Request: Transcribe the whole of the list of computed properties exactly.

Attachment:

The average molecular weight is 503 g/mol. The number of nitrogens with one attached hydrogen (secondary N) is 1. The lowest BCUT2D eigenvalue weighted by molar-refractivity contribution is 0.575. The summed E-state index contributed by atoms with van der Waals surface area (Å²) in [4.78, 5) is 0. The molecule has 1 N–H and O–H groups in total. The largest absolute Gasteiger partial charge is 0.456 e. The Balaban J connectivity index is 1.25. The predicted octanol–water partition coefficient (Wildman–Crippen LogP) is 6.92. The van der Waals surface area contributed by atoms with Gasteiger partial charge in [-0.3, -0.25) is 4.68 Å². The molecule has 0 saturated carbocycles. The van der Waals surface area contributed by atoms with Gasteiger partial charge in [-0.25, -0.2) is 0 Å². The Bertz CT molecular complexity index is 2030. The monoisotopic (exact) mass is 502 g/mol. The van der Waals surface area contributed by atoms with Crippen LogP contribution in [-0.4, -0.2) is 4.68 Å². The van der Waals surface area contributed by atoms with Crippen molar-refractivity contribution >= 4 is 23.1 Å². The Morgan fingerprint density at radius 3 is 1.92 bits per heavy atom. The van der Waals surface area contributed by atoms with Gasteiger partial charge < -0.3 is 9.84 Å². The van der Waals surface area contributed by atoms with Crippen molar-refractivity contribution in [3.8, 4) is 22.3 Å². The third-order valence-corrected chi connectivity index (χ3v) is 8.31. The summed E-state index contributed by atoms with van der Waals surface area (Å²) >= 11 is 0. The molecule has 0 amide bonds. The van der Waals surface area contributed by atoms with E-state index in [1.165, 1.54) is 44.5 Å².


The average molecular weight is 503 g/mol. The number of nitrogens with one attached hydrogen (secondary N) is 1. The lowest BCUT2D eigenvalue weighted by molar-refractivity contribution is 0.575. The summed E-state index contributed by atoms with van der Waals surface area (Å²) in [4.78, 5) is 0. The molecule has 1 N–H and O–H groups in total. The largest absolute Gasteiger partial charge is 0.456 e. The Balaban J connectivity index is 1.25. The predicted octanol–water partition coefficient (Wildman–Crippen LogP) is 6.92. The van der Waals surface area contributed by atoms with Gasteiger partial charge in [-0.3, -0.25) is 4.68 Å². The molecule has 0 saturated carbocycles. The van der Waals surface area contributed by atoms with Gasteiger partial charge in [-0.25, -0.2) is 0 Å². The Bertz CT molecular complexity index is 2030. The monoisotopic (exact) mass is 502 g/mol. The van der Waals surface area contributed by atoms with Crippen LogP contribution in [-0.4, -0.2) is 4.68 Å². The van der Waals surface area contributed by atoms with Crippen molar-refractivity contribution >= 4 is 23.1 Å². The Morgan fingerprint density at radius 3 is 1.92 bits per heavy atom. The van der Waals surface area contributed by atoms with Gasteiger partial charge < -0.3 is 9.84 Å². The van der Waals surface area contributed by atoms with Crippen molar-refractivity contribution in [3.8, 4) is 22.3 Å². The third-order valence-corrected chi connectivity index (χ3v) is 8.31. The summed E-state index contributed by atoms with van der Waals surface area (Å²) >= 11 is 0. The molecule has 0 amide bonds. The van der Waals surface area contributed by atoms with E-state index in [1.165, 1.54) is 44.5 Å².